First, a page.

Journalists, Politicians, CEOs – Targeted monitoring on Twitter

    Journalists, Politicians, CEOs – Targeted monitoring on Twitter

    U.S. President Donald Trump is a prime example: You can make Twitter your primary means of communication, and even use it as a political instrument. Should you, though? That is up for debate. Less doubtful, however, is that Twitter is becoming ever more popular among politicians as their communication platform of choice – as this recent (and remarkable) tweet from the Börsen-Zeitung goes to show:

    Tweet Börsen-Zeitung


    Not just politicians, but more and more journalists are discovering Twitter as well – to raise their own profiles, to increase their reach or to follow others and observe topics as well as trends. One such prime example is “Welt” chief business editor, Holger Zschäpitz a.k.a. @schuldensuehner. He currently has 80,700 Twitter followers and regularly achieves extraordinarily high levels of engagement (i.e. comments, shares, likes) with his tweets.

    Tweet by Holger Zschaepitz
    Tweet by Holger Zschaepitz

    Moreover, many CEOs have joined in, recognizing the platform’s importance as a potent means of communication. Tesla’s Elon Musk surely comes to mind, but Eric SchmidtSteve Forbes or Siemens Germany’s CEO, Joe Kaeser, are also among the rank of CEOs contributing regularly and prolifically to Twitter.

    Twitter’s biggest advantage is twofold: More than others, the social network lives up to the concept of “information overload” and is quick and easy to use – both in producing and consuming content. In addition, Twitter has repeatedly proven to be an extremely fast medium for disseminating news. Twitter currently has 134 million active users every day.

    In terms of social media monitoring, Twitter’s importance should not be underestimated as it still is – unlike Facebook, LinkedIn or XING – an open network where data can easily be processed and evaluated via API.


    Targeted monitoring of special influencer groups on Twitter such as politicians, journalists or CEOs provides multiple opportunities:

    • PR departments or press officers gain new insights into addressing the influencer groups in question, and, by closely observing tweets, can e.g. identify potential research foci or learn about political intentions. Moreover, observers can pick up on emerging reputational risks and counteract at an early stage.
    • What impact do journalists, politicians and CEOs have? Monitoring allows you to measure and quantitatively evaluate this KPI. Additional benchmarking may determine the impact even more profoundly. Similar rankings already exist, for example, for economists. As a result, you can draw conclusions about your own PR value and, speaking of “best practice”, thus ultimately improve your means of communication.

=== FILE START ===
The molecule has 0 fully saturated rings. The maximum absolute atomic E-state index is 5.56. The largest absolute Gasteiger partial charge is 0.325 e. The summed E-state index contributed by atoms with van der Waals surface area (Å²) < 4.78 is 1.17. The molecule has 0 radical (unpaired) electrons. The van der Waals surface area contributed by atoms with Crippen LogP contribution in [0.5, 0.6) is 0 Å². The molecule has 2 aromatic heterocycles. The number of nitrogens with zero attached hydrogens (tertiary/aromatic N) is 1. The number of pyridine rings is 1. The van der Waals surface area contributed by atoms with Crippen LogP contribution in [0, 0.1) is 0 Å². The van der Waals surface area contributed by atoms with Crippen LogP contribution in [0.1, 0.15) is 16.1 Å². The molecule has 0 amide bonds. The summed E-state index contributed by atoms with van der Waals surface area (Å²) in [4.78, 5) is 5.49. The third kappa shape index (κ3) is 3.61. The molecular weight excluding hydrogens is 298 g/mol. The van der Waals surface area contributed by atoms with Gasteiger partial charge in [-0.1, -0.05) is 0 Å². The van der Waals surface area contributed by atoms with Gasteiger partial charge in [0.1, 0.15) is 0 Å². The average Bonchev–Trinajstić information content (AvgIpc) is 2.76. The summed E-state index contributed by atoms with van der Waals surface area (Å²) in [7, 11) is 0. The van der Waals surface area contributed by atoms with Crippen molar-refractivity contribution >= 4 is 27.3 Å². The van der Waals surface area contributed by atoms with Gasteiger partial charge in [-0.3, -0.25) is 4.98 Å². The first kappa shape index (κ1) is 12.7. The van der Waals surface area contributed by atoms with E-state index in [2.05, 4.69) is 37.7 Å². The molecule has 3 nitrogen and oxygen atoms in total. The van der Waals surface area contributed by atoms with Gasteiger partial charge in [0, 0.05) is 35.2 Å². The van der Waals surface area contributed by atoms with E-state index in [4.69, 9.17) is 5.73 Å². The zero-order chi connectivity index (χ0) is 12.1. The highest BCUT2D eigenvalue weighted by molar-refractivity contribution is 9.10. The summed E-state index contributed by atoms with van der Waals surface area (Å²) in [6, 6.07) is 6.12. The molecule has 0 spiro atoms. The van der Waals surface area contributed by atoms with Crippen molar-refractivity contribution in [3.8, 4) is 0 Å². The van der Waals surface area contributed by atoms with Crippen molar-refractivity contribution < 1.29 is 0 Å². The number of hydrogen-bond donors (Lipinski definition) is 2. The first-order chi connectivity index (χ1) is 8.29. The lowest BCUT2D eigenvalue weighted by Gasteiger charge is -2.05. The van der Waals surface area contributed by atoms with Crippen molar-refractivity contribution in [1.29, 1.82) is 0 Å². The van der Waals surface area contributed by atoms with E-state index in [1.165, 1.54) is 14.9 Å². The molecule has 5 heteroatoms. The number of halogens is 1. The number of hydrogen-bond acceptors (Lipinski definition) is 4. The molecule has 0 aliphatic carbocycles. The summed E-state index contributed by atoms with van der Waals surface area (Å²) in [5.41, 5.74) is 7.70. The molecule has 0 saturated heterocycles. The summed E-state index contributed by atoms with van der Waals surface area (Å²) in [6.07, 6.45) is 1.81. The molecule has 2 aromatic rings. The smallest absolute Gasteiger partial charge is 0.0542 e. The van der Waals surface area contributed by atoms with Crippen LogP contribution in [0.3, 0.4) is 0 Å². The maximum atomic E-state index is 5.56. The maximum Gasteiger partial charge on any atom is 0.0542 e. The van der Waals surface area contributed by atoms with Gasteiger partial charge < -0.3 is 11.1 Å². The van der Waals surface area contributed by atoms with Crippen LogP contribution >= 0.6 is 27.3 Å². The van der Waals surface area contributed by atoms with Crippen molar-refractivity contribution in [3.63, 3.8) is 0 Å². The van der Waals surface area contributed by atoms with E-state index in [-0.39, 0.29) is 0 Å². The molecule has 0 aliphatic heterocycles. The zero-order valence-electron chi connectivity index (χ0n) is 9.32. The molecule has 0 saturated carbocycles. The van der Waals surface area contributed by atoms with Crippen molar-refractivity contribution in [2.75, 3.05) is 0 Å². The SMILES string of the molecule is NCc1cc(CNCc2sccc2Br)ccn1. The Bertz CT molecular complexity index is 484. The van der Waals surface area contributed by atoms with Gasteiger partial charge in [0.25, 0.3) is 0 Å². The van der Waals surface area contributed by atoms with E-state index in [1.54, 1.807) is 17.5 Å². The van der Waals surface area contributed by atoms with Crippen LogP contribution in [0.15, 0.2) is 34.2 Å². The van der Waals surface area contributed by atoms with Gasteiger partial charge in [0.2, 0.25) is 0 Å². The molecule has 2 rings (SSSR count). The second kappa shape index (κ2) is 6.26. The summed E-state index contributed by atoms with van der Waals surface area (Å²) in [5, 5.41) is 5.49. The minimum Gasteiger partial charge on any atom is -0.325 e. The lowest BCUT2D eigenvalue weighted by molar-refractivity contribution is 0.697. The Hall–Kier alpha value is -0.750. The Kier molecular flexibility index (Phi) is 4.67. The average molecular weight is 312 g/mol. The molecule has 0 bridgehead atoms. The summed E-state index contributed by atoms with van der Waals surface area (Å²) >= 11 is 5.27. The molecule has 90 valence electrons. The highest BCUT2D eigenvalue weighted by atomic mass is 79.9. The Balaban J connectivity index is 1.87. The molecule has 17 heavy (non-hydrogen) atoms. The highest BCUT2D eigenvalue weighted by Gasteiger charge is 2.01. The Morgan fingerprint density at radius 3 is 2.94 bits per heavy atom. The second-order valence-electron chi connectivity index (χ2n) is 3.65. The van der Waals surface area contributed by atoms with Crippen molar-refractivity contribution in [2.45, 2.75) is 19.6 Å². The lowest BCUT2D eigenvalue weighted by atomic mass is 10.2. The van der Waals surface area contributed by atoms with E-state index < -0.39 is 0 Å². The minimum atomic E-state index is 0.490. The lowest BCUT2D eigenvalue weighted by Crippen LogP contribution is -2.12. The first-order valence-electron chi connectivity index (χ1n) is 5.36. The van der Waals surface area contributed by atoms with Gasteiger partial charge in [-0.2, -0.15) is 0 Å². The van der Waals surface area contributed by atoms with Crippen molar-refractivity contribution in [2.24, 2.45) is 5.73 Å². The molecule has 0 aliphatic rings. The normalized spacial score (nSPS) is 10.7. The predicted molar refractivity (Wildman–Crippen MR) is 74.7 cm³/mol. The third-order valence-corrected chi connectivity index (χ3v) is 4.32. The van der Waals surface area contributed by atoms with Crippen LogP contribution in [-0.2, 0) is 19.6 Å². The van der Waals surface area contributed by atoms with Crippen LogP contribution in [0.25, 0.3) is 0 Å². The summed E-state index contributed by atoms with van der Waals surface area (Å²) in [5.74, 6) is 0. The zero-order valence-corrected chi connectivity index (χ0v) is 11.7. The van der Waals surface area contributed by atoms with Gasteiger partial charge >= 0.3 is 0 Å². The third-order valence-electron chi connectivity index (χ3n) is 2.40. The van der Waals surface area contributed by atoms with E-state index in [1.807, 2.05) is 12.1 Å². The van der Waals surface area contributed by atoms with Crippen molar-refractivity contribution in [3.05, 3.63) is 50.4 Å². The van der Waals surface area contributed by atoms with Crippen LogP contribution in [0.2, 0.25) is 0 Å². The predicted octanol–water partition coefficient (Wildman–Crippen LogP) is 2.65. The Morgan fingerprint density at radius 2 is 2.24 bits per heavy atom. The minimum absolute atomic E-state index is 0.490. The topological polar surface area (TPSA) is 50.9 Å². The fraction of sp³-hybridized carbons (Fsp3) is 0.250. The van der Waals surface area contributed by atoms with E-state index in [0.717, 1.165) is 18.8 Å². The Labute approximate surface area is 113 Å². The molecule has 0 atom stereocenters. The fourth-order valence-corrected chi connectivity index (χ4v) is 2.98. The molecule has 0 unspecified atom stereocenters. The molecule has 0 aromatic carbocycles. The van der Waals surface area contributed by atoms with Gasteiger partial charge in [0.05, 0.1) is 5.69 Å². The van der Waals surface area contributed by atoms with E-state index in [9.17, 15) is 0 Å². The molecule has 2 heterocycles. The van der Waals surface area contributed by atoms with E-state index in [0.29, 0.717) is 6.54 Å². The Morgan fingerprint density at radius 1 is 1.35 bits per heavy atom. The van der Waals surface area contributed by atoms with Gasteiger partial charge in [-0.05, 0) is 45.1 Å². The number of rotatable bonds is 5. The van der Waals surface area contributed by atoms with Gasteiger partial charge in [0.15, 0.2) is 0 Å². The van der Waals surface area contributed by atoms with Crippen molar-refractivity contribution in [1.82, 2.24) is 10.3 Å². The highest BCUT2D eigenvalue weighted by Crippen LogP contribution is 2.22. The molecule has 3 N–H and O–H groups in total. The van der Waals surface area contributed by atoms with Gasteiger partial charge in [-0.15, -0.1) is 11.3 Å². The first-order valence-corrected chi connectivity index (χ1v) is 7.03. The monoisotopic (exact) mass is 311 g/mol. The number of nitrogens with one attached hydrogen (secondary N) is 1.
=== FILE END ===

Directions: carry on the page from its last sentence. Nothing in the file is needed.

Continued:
• Through strategic observation of journalists, politicians, and key competitors (CxOs, managing directors, key developers etc.), companies gain insights into topics and trends they can use for themselves – for example in product development or marketing.
    • Targeted monitoring of how influencers react to tweets enables observers to be in step with the times, as it were, i.e. to (literally) read the general public opinion and use these insights for their own company.


    Monitoring such special influencer groups, then, can only be effective if it is tool-supported –otherwise, the sheer number of tweets would simply be overwhelming (and furthermore depending on the breadth of the monitoring’s scope). Social media monitoring tools such as Talkwalker quantitatively assess and evaluate tweets, e.g. according to commitment and reach.

    Experienced social media analysts provide additional value with focused observation as well as by evaluating and thematically classifying individual tweets – relevant content simply cannot always be determined on a purely quantitative basis. The trick here is to develop a knack for the essential. Creating impact and benefits (opportunities, ideas, risk identification etc.) for the client through monitoring essentially relies on both quantitative as well as qualitative elements.

    Reporting concludes the list of key elements. Efficient reporting builds on a clear and precise structure. Results are clustered according to a catalogue of subjects; additional metrics offer further insights. Based on client preferences (and the way monitoring is integrated into everyday routine), reporting may ultimately happen via email, PPT/PDF or an online dashboard solution. If you would like a closer look at such a report, feel free to contact us.

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